Excerpt from Sandler, Travis & Rosenberg Trade Report | Friday, May 30, 2014
The Trusted Trader program seeks to expand the Customs-Trade Partnership Against Terrorism, an initiative launched in 2001 to ensure the safety of imported goods, into a broader authorized economic operator-type program by unifying it with the Importer Self-Assessment program, which focuses on compliance with traditional customs issues such as classification, valuation, etc. CBP intends this change to be a step toward its long-term goal of a holistic, integrated trusted trader program across U.S. government agencies and believes it will also create an opportunity to enhance existing and future mutual recognition arrangements with foreign trading partners.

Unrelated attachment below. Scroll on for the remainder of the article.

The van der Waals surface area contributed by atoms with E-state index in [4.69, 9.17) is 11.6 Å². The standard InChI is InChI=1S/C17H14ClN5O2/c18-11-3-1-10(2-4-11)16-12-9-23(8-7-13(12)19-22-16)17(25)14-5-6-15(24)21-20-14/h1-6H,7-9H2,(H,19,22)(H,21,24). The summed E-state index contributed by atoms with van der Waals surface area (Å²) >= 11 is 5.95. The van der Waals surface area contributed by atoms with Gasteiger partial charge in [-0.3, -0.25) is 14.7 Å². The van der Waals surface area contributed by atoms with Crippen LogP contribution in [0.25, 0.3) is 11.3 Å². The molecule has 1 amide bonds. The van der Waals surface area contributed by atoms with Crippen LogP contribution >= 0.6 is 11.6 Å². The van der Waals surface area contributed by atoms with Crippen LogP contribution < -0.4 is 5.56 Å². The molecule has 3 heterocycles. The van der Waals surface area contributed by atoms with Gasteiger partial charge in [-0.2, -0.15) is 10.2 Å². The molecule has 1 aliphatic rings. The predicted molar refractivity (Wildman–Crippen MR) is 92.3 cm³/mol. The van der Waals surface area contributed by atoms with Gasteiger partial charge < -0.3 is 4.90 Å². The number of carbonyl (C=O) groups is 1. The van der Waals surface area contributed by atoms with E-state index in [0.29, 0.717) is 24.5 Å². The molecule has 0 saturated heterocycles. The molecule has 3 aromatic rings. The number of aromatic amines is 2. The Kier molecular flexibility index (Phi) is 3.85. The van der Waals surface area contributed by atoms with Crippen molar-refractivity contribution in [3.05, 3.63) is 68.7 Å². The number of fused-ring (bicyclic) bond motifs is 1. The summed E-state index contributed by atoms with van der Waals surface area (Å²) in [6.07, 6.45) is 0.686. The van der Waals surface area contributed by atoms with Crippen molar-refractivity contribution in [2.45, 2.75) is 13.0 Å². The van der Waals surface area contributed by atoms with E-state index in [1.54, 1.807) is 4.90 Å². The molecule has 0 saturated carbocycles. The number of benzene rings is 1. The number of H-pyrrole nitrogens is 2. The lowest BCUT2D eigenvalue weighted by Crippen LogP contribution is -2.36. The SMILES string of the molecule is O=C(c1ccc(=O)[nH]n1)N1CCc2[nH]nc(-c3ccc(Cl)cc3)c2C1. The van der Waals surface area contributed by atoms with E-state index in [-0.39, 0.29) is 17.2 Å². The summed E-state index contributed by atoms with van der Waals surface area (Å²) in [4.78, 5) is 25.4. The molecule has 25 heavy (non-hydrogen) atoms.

The Trusted Trader pilot is expected to have three phases, the first of which will combine CTPAT and ISA application, review, validations and vetting. A senior CBP official recently said the agency is looking to run the first phase with three to four companies for 18 months. While this official indicated that ISA could eventually be discontinued in favor of the Trusted Trader program, other officials have emphasized that the Trusted Trader program would have no effect on CTPAT or its benefits.
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